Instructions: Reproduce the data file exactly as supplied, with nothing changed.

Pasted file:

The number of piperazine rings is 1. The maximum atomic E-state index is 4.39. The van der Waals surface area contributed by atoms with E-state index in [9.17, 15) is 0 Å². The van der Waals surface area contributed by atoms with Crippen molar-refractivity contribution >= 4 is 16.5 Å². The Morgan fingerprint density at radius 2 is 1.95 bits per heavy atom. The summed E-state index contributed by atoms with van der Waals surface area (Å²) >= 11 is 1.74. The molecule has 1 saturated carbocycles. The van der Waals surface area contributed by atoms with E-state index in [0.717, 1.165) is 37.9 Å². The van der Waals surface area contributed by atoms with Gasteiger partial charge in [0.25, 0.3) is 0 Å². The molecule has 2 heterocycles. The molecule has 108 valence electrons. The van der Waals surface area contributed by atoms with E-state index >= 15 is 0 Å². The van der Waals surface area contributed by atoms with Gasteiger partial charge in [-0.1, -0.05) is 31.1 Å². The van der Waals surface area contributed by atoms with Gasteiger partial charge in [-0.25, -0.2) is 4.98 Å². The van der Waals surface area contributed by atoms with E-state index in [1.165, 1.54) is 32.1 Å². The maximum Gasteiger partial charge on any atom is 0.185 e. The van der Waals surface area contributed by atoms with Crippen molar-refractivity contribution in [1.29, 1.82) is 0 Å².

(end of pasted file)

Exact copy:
The number of piperazine rings is 1. The maximum atomic E-state index is 4.39. The van der Waals surface area contributed by atoms with E-state index in [9.17, 15) is 0 Å². The van der Waals surface area contributed by atoms with Crippen molar-refractivity contribution >= 4 is 16.5 Å². The Morgan fingerprint density at radius 2 is 1.95 bits per heavy atom. The summed E-state index contributed by atoms with van der Waals surface area (Å²) >= 11 is 1.74. The molecule has 1 saturated carbocycles. The van der Waals surface area contributed by atoms with E-state index in [0.717, 1.165) is 37.9 Å². The van der Waals surface area contributed by atoms with Gasteiger partial charge in [0.25, 0.3) is 0 Å². The molecule has 2 heterocycles. The molecule has 108 valence electrons. The van der Waals surface area contributed by atoms with E-state index >= 15 is 0 Å². The van der Waals surface area contributed by atoms with Gasteiger partial charge in [-0.1, -0.05) is 31.1 Å². The van der Waals surface area contributed by atoms with Gasteiger partial charge in [-0.25, -0.2) is 4.98 Å². The van der Waals surface area contributed by atoms with E-state index in [1.165, 1.54) is 32.1 Å². The maximum Gasteiger partial charge on any atom is 0.185 e. The van der Waals surface area contributed by atoms with Crippen molar-refractivity contribution in [1.29, 1.82) is 0 Å².